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Paula D. Gordon's Doctoral Dissertation “Public Administration in the Public Interest”

“Public Administration in the Public Interest” features a vision of what public service, public administration, and government can be at their best, while underscoring the values and vision of the Founding Fathers. The paradigm of public administration and governance presented is in part in response to Dwight Waldo’s statements in his 1969 article entitled “Public Administration and Change: Terra Paene Incognita.” (Journal of Comparative Administration 1 (May 1969):94-113.) That article concerned the absence of a philosophy of change, purpose, or direction in public administration. The paradigm is also in response to Arthur Koestler’s The Ghost in the Machine (London: Hutchison & Co. LTD., 1967.) 

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"What if Public Administration Had a Purpose?”

A July 25, 2014 Commentary by Mary R. Hamilton, Ph.D.
Paula D. Gordon’s Dissertation on “Public Administration in the Public Interest”,
(PA Times Online, A Publication of the American Society for Public Administration 2014-07-23_Mary_Hamilton_July_2014_PAT_Online_Column_Final_Edition.docx)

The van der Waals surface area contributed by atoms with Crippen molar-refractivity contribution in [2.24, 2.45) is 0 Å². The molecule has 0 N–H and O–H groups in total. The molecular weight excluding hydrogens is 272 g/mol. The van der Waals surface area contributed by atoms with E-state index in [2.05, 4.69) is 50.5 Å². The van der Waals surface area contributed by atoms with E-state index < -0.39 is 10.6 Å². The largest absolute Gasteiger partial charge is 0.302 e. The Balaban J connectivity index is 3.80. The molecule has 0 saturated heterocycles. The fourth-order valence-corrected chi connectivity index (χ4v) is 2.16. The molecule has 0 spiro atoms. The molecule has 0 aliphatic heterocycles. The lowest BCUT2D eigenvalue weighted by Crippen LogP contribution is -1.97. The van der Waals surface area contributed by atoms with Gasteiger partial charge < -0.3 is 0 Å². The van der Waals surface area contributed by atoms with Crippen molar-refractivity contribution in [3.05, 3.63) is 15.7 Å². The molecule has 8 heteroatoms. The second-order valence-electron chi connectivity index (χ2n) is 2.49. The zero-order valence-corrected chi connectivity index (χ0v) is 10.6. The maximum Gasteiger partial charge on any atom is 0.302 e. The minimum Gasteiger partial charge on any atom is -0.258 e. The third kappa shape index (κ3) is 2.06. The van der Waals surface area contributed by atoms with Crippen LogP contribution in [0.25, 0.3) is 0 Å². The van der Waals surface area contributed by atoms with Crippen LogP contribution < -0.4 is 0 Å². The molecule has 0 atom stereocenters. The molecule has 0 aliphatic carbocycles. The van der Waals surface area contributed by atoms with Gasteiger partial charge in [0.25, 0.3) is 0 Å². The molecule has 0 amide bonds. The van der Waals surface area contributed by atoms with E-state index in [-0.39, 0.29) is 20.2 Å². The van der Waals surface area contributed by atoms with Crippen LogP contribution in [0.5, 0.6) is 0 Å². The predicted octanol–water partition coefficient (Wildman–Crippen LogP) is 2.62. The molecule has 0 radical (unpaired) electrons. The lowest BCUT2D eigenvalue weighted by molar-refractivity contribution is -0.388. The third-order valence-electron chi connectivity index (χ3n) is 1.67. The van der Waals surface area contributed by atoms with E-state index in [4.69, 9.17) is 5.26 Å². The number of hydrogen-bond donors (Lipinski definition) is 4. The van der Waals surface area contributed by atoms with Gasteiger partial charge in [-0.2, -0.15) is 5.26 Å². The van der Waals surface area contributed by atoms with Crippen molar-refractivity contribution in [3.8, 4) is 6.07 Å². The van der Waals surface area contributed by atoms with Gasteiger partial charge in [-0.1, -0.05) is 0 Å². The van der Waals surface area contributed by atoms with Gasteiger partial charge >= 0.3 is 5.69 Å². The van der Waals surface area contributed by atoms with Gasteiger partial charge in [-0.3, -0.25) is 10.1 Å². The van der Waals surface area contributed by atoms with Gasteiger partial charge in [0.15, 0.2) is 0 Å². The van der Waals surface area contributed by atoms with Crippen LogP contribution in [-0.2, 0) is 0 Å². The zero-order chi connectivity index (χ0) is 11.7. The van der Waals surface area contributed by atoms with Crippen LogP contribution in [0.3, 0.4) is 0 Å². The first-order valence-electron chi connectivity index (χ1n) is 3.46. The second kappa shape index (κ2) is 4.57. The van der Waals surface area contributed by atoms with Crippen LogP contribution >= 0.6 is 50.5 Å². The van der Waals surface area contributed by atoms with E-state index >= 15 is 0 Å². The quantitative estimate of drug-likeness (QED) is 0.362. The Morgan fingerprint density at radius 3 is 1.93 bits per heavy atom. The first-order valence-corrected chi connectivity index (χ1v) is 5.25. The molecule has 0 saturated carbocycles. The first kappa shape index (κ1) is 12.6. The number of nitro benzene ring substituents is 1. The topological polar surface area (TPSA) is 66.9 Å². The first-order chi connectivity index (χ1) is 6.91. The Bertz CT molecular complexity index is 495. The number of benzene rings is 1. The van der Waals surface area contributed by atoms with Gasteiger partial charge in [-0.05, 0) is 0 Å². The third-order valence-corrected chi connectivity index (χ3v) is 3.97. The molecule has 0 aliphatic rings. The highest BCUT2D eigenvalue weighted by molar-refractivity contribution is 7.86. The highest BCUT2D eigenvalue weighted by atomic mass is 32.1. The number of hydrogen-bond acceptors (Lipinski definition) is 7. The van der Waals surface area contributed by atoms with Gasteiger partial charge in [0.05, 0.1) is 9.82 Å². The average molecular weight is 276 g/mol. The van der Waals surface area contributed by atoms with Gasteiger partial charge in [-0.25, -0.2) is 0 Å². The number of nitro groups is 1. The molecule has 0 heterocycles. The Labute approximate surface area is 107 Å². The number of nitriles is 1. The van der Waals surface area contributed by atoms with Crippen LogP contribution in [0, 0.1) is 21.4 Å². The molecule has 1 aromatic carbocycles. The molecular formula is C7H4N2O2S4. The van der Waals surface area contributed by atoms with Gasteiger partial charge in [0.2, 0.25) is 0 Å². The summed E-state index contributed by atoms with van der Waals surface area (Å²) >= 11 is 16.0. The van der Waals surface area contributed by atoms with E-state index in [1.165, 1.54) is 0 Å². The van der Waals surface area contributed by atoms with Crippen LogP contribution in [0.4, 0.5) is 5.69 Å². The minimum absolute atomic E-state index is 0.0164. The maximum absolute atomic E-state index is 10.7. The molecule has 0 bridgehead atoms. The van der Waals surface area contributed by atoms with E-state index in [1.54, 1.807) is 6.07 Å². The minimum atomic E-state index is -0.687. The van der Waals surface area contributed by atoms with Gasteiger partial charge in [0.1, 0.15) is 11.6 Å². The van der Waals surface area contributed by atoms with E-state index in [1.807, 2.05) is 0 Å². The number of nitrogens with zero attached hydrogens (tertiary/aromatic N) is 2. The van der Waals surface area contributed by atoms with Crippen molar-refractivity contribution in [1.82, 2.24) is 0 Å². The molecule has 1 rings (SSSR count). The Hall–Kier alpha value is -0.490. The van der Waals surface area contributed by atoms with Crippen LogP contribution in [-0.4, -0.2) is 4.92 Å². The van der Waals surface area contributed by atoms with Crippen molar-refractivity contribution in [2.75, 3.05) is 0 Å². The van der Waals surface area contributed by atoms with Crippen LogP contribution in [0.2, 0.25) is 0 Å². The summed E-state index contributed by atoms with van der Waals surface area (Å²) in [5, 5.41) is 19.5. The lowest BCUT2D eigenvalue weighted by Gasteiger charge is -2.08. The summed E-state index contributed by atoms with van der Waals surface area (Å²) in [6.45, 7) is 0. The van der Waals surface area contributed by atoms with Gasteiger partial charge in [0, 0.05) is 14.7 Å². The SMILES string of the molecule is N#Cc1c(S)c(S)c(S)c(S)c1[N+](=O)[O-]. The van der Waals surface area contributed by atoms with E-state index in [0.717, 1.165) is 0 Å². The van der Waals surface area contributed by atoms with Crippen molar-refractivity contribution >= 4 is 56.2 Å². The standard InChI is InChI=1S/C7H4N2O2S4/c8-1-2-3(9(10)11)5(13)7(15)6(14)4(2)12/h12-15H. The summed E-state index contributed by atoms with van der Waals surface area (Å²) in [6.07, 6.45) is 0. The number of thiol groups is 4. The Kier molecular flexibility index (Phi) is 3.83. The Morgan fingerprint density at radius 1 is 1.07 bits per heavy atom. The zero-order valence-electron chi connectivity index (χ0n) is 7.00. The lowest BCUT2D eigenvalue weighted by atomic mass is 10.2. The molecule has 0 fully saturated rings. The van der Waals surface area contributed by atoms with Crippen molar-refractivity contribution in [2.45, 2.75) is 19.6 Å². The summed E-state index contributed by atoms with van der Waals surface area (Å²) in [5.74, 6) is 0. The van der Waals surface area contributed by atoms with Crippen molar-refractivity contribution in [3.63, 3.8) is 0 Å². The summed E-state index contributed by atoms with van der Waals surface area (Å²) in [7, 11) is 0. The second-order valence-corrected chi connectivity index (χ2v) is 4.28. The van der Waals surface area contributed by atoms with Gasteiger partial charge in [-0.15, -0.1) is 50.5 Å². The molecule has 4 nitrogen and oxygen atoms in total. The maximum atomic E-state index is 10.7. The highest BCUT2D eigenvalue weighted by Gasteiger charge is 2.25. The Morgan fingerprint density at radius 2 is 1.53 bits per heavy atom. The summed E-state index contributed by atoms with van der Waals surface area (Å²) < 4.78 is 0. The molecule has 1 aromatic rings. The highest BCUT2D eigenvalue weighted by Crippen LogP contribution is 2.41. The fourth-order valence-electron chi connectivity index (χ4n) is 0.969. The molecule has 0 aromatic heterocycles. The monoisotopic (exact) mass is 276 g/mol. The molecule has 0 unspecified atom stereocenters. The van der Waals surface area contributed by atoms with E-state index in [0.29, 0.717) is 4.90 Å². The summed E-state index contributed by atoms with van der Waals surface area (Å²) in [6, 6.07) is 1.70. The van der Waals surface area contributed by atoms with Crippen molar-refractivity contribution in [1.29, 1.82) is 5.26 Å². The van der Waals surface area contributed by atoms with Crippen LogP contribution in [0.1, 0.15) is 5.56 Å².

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“Values in Public Administration and Governance in America”

Published December 29, 2018, by the American Center for Democracy” at:


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"The Need to Establish the Purpose of Government"

The article linked here is based on a presentation given by Dr. Gordon at the National Press Club on September 17, 2007, and a chapter in a book she wrote in the book edited by Cal Clark and Don-Terry Veal entitled Advancing Excellence and Public Trust in Government, Rowman & Littlefield Publishing Group, 2011.

……I recall that at the time the first “Reinventing Government Report” came out, I was working as the Director of Special Projects at the Advisory Commission on Intergovernmental Relations (ACIR). John Kincaid served as the Executive Director of the Commission at the time. The authors of the “Reinventing Government Report” initially briefed members of the National Academy of Public Administration (NAPA). I had accompanied John Kincaid, a NAPA Fellow to the meeting. After the authors had discussed their findings and recommendations, the NAPA Fellows in attendance were invited to ask questions and make comments. John Kincaid asked what I thought was a most striking question. He asked the following question: “What do the results of (the Reinventing Government Report) have to do with the mission of government?”

David Osborne, the person who was a key author of the report admitted (and I thought did so very graciously and humbly) that the authors of the report had not really dealt with that issue, but that he anticipated that they would address the question of the mission of government as their work continued. Well, I think that was a major oversight….